“My nephew is down to his last can,” another poster said. “This is the only brand he can hold down.”
Parents are scared and desperate, Rodriguez-Neely said. Nobody in her group has posted about their child missing meals yet, but she doubts families would want to disclose that information — parents may fear the authorities will take their kids away if they can’t feed them. Some, she knows, may turn to online sellers charging exorbitant prices for secondhand formula.
“They’re going to put themselves into financial hardship trying to get formula for their kids,” she said. “If we don’t get this resolved, particularly with kids with special needs … we’re going to see them suffering the most.”
More than 50,000 new and expectant mothers and young children in the Tampa Bay area were served by federal WIC benefits last year, according to the Florida Department of Health.
Those benefits are distributed through each county’s state health office. In the WIC system, distributing agencies contract with manufacturers and determine which brands WIC recipients are allowed to buy with their benefits; the agencies, in turn, get a rebate from the manufacturers.
Dawkins worries WIC’s strict guidelines will make the formula shortage especially brutal for families who rely on those benefits. The state Department of Health offices in Hillsborough and Pinellas counties do not contract with Abbott Nutrition, the company whose products were recalled. Both offices declined to allow their local WIC officials to speak to the Tampa Bay Times.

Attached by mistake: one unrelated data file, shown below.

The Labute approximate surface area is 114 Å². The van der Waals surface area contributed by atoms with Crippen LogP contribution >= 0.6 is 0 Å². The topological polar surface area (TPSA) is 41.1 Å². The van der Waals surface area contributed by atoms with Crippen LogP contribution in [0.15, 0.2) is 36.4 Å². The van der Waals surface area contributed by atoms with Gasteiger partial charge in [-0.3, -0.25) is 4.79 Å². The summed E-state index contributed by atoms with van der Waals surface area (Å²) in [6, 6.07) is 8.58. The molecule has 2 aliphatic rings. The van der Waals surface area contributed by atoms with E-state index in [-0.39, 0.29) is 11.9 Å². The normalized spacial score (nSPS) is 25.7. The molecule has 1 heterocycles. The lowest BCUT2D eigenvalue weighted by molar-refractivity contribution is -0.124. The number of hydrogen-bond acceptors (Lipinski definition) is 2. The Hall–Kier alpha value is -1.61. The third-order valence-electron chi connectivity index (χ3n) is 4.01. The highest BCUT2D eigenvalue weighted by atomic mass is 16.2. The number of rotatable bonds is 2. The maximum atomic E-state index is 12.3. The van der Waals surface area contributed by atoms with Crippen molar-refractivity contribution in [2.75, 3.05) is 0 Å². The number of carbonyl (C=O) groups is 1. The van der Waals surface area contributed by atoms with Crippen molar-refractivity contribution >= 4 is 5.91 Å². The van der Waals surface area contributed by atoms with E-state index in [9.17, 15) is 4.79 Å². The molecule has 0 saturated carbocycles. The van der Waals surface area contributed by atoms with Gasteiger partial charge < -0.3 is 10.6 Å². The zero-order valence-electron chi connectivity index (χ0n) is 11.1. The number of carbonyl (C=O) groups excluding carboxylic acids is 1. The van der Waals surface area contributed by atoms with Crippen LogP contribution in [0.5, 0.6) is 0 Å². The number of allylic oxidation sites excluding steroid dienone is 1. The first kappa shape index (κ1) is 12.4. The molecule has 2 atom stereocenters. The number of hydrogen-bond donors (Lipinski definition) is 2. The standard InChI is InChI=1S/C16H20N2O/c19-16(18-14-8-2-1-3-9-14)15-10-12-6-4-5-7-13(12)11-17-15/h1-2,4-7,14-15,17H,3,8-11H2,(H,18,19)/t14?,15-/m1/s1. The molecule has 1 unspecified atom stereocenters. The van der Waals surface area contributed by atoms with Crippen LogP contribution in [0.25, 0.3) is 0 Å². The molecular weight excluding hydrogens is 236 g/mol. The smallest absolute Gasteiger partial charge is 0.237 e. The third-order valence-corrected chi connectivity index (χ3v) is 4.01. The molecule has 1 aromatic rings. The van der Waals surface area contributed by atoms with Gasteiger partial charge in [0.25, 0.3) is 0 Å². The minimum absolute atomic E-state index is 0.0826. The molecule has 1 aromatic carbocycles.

Some babies, depending on their age and health, can also eat complementary foods such as purees, Dawkins said, which can take some pressure off families. Other babies may be able to adapt to store-brand formulas, which are affected by the shortage but may be more available than name-brands. But many speciality brands have no equivalent, and she fears that desperate families will try to get through the shortage by diluting the formula.
That tactic is dangerous, she said, and can result in malnutrition and electrolyte imbalance. She and her colleagues are bracing for a possible uptick in failure-to-thrive cases — when an infant’s weight falls behind children of similar ages — as a consequence.
“We’re going to see over time that the baby isn’t gaining weight,” she said. “I think this is a problem that will probably pop up in the near future.”
‘Is this going to get any better?’
Dominique Dudley said the switch to formula was, at the time, the right thing for her family, her job and her mental health. But for months she still questioned her choice, even before the formula crisis.
Now she has to take an hour away from her job as an instructional staff developer at Bay Point Middle School to search stores, ask family and friends to be on the lookout for Enfamil, and cope with stress and self-doubt.
Baby Amir, of course, knows nothing of the crisis: He’s just the sweet, happy boy who’s “very serious about mealtime,” the mother said. He recently started rolling over. He likes pureed carrots and sweet potatoes.
He has five months left on formula. Sometimes his mother imagines what she would do if she could get enough formula to last that long.
“It’s selfish to try to stock up five months of formula,” Dudley said. “But is this going to get any better?”